C.  That is what James is saying to these Christians.  It is not a joy that you face trials and tests; it is a joy that you keep moving forward and win the race.  You will never know your own strength until it tested.  We often quote Rev. 2:10, “be faithful unto death and I will give you a crown of life.”  But I want you to hear the context (Rev. 2:8-11).  Jesus let them know trials were coming and what the reward was if they came through the trials.  It wasn’t about “death,” it was about “life.”


II.  The Perfecting Process

A.  There is process that we go through in order to reach then and still have joy.  That process tests our faith.  James continues (READ James 1:3-4).

B.  Steadfastness.  The NIV says “perseverance.”  Others say “endurance,” “patience” or similar words.  The idea is that of active courageous endurance.  It is not an idle word, but one that actively pushes you to keep on when you want to quit.  To see the end result as worth the effort.

C.  Fresh Krispy Kreme donuts are great. Some people will line up and wait for hours to purchase these delights. Let me tell you about the process that leads to a Krispy Kreme donut.  First the little balls of dough are shot through with a piercing blast of air to create a hole. Then they go into the proof box where they ride up and down an elevator in an atmosphere of heat and humidity. This causes the dough to rise. After this, they are dropped into hot oil and boiled thoroughly. Afterwards, the donuts pass through a cascading waterfall of icing.  Do you ever feel like a Krispy Kreme?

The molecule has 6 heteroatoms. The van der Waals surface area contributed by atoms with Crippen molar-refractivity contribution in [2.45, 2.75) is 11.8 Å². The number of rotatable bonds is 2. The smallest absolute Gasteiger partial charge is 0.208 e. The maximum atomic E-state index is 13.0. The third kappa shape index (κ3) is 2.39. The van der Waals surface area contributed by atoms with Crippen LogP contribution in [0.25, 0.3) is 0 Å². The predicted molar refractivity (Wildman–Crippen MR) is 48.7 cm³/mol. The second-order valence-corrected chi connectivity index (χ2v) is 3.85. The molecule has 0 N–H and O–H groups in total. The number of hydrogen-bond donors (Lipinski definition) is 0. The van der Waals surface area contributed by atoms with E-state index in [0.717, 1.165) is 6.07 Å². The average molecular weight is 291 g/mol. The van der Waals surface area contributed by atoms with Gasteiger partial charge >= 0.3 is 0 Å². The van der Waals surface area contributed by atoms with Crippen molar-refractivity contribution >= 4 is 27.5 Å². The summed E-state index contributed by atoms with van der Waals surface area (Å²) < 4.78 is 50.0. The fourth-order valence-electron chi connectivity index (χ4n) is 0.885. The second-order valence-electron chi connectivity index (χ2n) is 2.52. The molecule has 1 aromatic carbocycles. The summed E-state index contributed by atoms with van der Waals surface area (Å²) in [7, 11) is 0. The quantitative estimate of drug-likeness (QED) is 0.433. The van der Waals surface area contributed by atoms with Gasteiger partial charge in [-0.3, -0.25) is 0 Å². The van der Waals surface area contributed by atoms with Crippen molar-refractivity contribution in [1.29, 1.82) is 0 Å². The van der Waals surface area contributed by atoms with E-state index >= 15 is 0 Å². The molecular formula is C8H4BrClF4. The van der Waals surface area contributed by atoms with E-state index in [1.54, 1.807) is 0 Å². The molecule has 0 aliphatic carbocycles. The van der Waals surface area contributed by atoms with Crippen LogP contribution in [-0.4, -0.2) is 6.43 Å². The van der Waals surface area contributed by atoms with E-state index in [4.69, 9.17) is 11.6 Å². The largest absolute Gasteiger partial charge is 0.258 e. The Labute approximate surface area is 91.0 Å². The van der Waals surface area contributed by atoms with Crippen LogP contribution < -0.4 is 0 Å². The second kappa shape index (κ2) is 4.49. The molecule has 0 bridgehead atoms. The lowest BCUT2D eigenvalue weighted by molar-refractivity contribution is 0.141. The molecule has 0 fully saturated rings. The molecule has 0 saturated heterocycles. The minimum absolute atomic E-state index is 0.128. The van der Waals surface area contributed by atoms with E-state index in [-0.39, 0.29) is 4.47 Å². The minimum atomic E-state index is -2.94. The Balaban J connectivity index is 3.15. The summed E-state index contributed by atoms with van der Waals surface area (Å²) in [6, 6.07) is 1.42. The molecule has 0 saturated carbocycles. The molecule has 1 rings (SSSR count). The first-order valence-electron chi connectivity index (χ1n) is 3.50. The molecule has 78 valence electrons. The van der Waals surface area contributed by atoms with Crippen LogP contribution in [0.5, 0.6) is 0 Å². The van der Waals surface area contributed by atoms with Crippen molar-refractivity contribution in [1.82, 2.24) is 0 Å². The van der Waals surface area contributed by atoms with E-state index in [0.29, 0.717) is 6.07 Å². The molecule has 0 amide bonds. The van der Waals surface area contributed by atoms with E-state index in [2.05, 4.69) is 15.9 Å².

D.  The Psalmist would write (Ps. 66:8-12).  Brothers, that is what James is telling us.  Yes, we will face trials of many kinds.  Yes there are times when emotionally we are bitter and feel like God is angry with us.  But let me tell you that if you see the bigger picture, if you keep on keeping on, God not only will bring you through but bring you out to a place of abundance!



A.  James says that when we stand the test we are “perfect and complete, lacking in nothing.”  It is time you tell yourself those words.  You are here today in spite of all that life throws at you.  You ARE perfect and complete.  You are whole in Christ.  You don’t lack anything because you don’t quit on God – and I know He doesn’t quit on you.

B.  Too often we read about trials and we think of our failures, our times when sin overtook us and we fell.  Did you repent?  Did you go to God and face your sin with him?  It is the work of the evil one who wants you to keep beating yourself up over something God has forgiven you of.  You are perfect and complete in Christ.  Learn it, live it, love it.

C.  This is the day that Lord has made, I will rejoice and be glad in it.  It may not be the best day of my life, but I will rejoice that God gives me the strength and walks with me through it all and brings me to the place of abundance.

D.  If we can help you experience the same joy and success in the trials of life, then come as we stand and sing.